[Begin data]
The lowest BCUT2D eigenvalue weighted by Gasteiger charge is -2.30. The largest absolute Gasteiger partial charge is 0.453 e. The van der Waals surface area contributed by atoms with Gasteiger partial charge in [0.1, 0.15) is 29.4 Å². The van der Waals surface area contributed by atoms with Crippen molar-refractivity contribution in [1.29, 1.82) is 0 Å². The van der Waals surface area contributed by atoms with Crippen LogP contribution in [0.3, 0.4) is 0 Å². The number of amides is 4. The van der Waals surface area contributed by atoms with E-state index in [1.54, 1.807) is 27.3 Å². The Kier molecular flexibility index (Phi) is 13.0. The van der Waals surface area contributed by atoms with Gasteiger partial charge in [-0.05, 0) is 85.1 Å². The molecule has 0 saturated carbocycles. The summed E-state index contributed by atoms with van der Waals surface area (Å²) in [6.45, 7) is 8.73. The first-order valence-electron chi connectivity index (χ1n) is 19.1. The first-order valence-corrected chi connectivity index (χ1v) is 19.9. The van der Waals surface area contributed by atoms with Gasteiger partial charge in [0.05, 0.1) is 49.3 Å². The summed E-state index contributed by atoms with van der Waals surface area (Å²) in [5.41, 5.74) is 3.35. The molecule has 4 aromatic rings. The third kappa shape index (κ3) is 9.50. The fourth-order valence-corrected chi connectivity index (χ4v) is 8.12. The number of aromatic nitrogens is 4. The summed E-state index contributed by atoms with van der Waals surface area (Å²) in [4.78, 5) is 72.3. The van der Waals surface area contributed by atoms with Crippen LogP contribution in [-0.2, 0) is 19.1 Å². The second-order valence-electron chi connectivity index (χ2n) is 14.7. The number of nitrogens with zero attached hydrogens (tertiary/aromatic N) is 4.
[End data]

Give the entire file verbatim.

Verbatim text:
The lowest BCUT2D eigenvalue weighted by Gasteiger charge is -2.30. The largest absolute Gasteiger partial charge is 0.453 e. The van der Waals surface area contributed by atoms with Gasteiger partial charge in [0.1, 0.15) is 29.4 Å². The van der Waals surface area contributed by atoms with Crippen molar-refractivity contribution in [1.29, 1.82) is 0 Å². The van der Waals surface area contributed by atoms with Crippen LogP contribution in [0.3, 0.4) is 0 Å². The number of amides is 4. The van der Waals surface area contributed by atoms with E-state index in [1.54, 1.807) is 27.3 Å². The Kier molecular flexibility index (Phi) is 13.0. The van der Waals surface area contributed by atoms with Gasteiger partial charge in [-0.05, 0) is 85.1 Å². The molecule has 0 saturated carbocycles. The summed E-state index contributed by atoms with van der Waals surface area (Å²) in [6.45, 7) is 8.73. The first-order valence-electron chi connectivity index (χ1n) is 19.1. The first-order valence-corrected chi connectivity index (χ1v) is 19.9. The van der Waals surface area contributed by atoms with Gasteiger partial charge in [0.05, 0.1) is 49.3 Å². The summed E-state index contributed by atoms with van der Waals surface area (Å²) in [5.41, 5.74) is 3.35. The molecule has 4 aromatic rings. The third kappa shape index (κ3) is 9.50. The fourth-order valence-corrected chi connectivity index (χ4v) is 8.12. The number of aromatic nitrogens is 4. The summed E-state index contributed by atoms with van der Waals surface area (Å²) in [4.78, 5) is 72.3. The van der Waals surface area contributed by atoms with Crippen LogP contribution in [-0.2, 0) is 19.1 Å². The second-order valence-electron chi connectivity index (χ2n) is 14.7. The number of nitrogens with zero attached hydrogens (tertiary/aromatic N) is 4.